LONDON (Reuters) - Toshiba has agreed to buy 60 percent of the NuGen UK nuclear joint venture between GDF Suez and Spain’s Iberdrola for 102 million pounds, boosting Britain’s plans to replace its ageing nuclear fleet.
Toshiba’s Westinghouse unit will provide three of its AP1000 nuclear reactors, with a combined capacity of 3,400 megawatts (MW), for construction on the NuGen Moorside nuclear site in northern England, the companies involved said on Tuesday.
The first reactor is due to come online in 2024, they added.
Toshiba’s involvement marks the entry of the second Japanese engineering heavyweight into Britain’s drive to build new nuclear plants after Hitachi bought a nuclear new build project in 2012.
Britain is one of a few European nations to build new nuclear plants in the wake of Japan’s 2011 Fukushima disaster as it seeks to replace its existing reactors to help cut carbon emissions in its electricity sector.
Britain’s push for new nuclear plants stands in sharp contrast with nations such as Germany and Austria which pledged after the events at Fukushima to completely phase out the use of nuclear power.
“The announcement by NuGen and Toshiba and Westinghouse shows that the UK is an attractive destination for investors in new nuclear,” UK Energy Minister Michael Fallon said in a statement.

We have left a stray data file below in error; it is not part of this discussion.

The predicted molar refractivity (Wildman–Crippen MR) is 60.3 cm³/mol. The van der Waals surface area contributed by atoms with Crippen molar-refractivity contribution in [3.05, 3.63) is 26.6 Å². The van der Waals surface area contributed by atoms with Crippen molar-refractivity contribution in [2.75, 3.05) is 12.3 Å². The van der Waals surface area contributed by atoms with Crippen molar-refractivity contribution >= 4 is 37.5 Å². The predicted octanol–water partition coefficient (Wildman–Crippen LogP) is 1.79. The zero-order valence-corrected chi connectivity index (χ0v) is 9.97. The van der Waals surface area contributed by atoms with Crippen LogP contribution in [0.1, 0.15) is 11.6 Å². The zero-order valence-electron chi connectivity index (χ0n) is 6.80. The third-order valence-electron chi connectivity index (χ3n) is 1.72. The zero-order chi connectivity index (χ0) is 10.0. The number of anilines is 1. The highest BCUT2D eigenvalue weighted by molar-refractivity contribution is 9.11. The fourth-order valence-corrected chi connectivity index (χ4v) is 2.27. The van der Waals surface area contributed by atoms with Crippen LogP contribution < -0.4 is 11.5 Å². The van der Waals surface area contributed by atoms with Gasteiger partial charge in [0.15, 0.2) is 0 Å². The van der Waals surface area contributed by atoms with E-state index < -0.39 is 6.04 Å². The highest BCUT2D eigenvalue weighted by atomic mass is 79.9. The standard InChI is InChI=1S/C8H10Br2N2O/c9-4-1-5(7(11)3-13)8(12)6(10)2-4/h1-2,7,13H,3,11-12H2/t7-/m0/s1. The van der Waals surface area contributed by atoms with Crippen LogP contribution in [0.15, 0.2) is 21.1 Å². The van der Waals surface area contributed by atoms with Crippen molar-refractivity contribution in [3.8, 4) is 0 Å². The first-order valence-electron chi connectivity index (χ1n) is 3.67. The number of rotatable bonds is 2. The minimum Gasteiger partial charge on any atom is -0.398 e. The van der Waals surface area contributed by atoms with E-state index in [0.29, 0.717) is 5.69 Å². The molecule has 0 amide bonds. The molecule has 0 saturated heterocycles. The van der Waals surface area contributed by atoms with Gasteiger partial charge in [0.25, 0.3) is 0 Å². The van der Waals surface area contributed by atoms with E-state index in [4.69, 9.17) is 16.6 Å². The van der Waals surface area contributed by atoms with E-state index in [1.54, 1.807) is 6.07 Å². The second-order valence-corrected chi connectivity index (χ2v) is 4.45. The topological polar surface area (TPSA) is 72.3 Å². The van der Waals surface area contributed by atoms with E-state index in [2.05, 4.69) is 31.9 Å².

Under the preliminary deal announced on Tuesday, Toshiba will pay 85 million pounds ($140 million) for Spanish Iberdrola’s 50 percent stake in the joint venture and 17 million pounds for 10 percent of GDF Suez’ stake. The French company will retain a 40 percent share of the group.
Westinghouse said the reactor construction programme will create thousands of jobs over the next decade and a large proportion of supply chain contracts will go to UK companies.
Westinghouse Springfields, a nuclear fuel manufacturing company based in north west England, will produce the fuel to be used in Westinghouse’s reactors.
British workers’ union GMB welcomed the announcement for offering benefits to the local community.
“This project supports the UK government’s policy for new nuclear development - the timetable to operation, financial robustness, proven technology, and the project’s overall benefit to the UK economy,” said Jeffrey Benjamin, Westinghouse Senior Vice President of nuclear power plants.
Westinghouse’s AP1000 reactors, some of which are under construction in China, require regulator approval before they can be built in Britain.
The company expects to obtain Generic Design Assessment (GDA) approval in mid-2016, Westinghouse’s AP1000 Programme Director, Simon Marshall, said.
France’s EDF and Areva form a third group planning to build new nuclear plants in Britain and their Hinkley Point C project in southern England is expected to be the first new nuclear station to start operating in 2023.
The British government announced in October the preliminary terms of a deal to guarantee operator EDF a minimum price for electricity to be produced from its Hinkley Point C project.
Similar deals are due to be negotiated for the Horizon and NuGen projects. ($1 = 0.6075 British pounds)
Editing by Keiron Henderson